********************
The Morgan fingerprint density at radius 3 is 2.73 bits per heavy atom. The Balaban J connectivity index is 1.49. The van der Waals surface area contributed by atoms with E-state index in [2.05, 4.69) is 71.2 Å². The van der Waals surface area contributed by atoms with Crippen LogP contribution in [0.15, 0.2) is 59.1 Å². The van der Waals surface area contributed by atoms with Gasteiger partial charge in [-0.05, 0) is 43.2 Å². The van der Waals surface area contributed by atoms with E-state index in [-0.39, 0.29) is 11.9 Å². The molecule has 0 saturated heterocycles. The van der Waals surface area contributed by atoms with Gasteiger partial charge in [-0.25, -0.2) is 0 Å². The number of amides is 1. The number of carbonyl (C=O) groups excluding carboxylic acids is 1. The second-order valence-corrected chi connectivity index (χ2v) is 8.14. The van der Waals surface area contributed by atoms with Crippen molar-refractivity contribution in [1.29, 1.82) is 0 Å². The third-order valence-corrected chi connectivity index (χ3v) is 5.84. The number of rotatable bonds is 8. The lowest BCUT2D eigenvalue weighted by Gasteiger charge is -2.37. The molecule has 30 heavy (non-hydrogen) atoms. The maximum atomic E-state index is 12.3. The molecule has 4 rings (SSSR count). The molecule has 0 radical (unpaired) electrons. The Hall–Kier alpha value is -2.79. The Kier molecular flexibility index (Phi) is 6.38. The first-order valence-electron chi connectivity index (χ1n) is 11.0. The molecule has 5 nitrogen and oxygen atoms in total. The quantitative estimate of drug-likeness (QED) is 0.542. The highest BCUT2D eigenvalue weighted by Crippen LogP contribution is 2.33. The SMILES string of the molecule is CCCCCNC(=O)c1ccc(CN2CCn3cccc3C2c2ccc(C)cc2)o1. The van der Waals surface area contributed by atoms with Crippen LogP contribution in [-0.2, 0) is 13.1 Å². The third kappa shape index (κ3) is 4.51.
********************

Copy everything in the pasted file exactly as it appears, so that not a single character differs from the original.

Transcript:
The Morgan fingerprint density at radius 3 is 2.73 bits per heavy atom. The Balaban J connectivity index is 1.49. The van der Waals surface area contributed by atoms with E-state index in [2.05, 4.69) is 71.2 Å². The van der Waals surface area contributed by atoms with Crippen LogP contribution in [0.15, 0.2) is 59.1 Å². The van der Waals surface area contributed by atoms with Gasteiger partial charge in [-0.05, 0) is 43.2 Å². The van der Waals surface area contributed by atoms with E-state index in [-0.39, 0.29) is 11.9 Å². The molecule has 0 saturated heterocycles. The van der Waals surface area contributed by atoms with Gasteiger partial charge in [-0.25, -0.2) is 0 Å². The number of amides is 1. The number of carbonyl (C=O) groups excluding carboxylic acids is 1. The second-order valence-corrected chi connectivity index (χ2v) is 8.14. The van der Waals surface area contributed by atoms with Crippen molar-refractivity contribution in [1.29, 1.82) is 0 Å². The third-order valence-corrected chi connectivity index (χ3v) is 5.84. The number of rotatable bonds is 8. The lowest BCUT2D eigenvalue weighted by Gasteiger charge is -2.37. The molecule has 30 heavy (non-hydrogen) atoms. The maximum atomic E-state index is 12.3. The molecule has 4 rings (SSSR count). The molecule has 0 radical (unpaired) electrons. The Hall–Kier alpha value is -2.79. The Kier molecular flexibility index (Phi) is 6.38. The first-order valence-electron chi connectivity index (χ1n) is 11.0. The molecule has 5 nitrogen and oxygen atoms in total. The quantitative estimate of drug-likeness (QED) is 0.542. The highest BCUT2D eigenvalue weighted by Crippen LogP contribution is 2.33. The SMILES string of the molecule is CCCCCNC(=O)c1ccc(CN2CCn3cccc3C2c2ccc(C)cc2)o1. The van der Waals surface area contributed by atoms with Crippen LogP contribution in [-0.2, 0) is 13.1 Å². The third kappa shape index (κ3) is 4.51.